Not long ago I came across The Best of the Don Cossack Choir, absolutely by chance. There it was, tucked in an unlikely carton of records from which we were invited to take any we desired. This scrap of vinyl, a twelve inch LP had belonged to the recently deceased father of a friend. In mint condition, it appeared to have never been played right through. I couldn’t wait to get home with my find. We’d recently bought a turntable to play the old records we still had stashed away in cartons. Listening, what took place I wasn’t quite prepared for — the power of these voices, their ability to communicate emotion.
My old man, his late night harangue sessions, his helplessness in the face of his anguish, his anger at injustice, the remembered sound of his voice welled up, echoing in the room with the singing from the Don Cossack Choir. Dad is ten years dead. I am unable to let him know how moved I was to hear this singing again. Perhaps the voices evoke what music could do for Dad.
He was a country boy working in the city. He would have been confronted by their voices, singing with that palpable longing for what has been lost. Back in 1926, listening to the songs coming from that stage in Christchurch where he was working as a railway cadet, something had been stirred in Dad. Two dozen exiled Russians dressed in drab black uniforms sang for something which they could never farewell; their families and childhoods, their livelihoods, and most of all, their homeland, Mother Russia and the black soil of the land through which the Don River swept. One young man in their audience recognized something. Jack White, by eighteen years of age, had seen enough of life to recognize loss and longing when he heard it.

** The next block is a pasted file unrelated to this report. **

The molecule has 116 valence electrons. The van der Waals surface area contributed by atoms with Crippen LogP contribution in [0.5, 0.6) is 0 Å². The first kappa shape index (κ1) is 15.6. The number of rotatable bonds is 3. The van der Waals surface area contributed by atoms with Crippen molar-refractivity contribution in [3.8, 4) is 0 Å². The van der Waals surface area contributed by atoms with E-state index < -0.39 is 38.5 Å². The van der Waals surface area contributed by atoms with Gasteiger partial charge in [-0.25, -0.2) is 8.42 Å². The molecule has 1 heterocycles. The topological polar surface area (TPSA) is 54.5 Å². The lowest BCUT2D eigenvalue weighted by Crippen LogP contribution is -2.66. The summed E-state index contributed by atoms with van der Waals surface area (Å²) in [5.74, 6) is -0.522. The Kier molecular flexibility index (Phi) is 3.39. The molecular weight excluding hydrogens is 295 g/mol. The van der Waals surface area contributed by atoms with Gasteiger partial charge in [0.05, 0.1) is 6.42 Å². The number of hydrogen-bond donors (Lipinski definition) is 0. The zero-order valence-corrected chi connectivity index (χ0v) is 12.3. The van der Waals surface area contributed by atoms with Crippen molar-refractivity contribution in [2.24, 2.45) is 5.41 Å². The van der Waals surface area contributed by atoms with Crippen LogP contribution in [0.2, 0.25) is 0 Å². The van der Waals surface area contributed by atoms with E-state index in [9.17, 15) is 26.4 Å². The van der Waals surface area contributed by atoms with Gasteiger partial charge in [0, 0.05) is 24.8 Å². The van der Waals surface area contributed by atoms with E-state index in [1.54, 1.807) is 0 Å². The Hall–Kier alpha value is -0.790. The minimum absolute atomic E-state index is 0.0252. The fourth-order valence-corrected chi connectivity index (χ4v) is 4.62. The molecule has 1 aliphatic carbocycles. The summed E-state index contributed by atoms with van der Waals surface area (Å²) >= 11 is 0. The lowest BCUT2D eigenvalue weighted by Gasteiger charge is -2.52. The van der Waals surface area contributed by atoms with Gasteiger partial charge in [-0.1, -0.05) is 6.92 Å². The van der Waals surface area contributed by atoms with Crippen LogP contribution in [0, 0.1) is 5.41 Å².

ABOUT THE AUTHOR
Pat White is a writer and artist who lives in the Wairarapa. He was a student in the 2009 MA in Creative Writing at the IIML. At present he is on the Robert Lord Cottageresidency in Dunedin, and is to be the 2010 Randell Cottage Writer in Residence. He is working on a biographical work on the life of Peter Hooper, West Coast author and conservationist.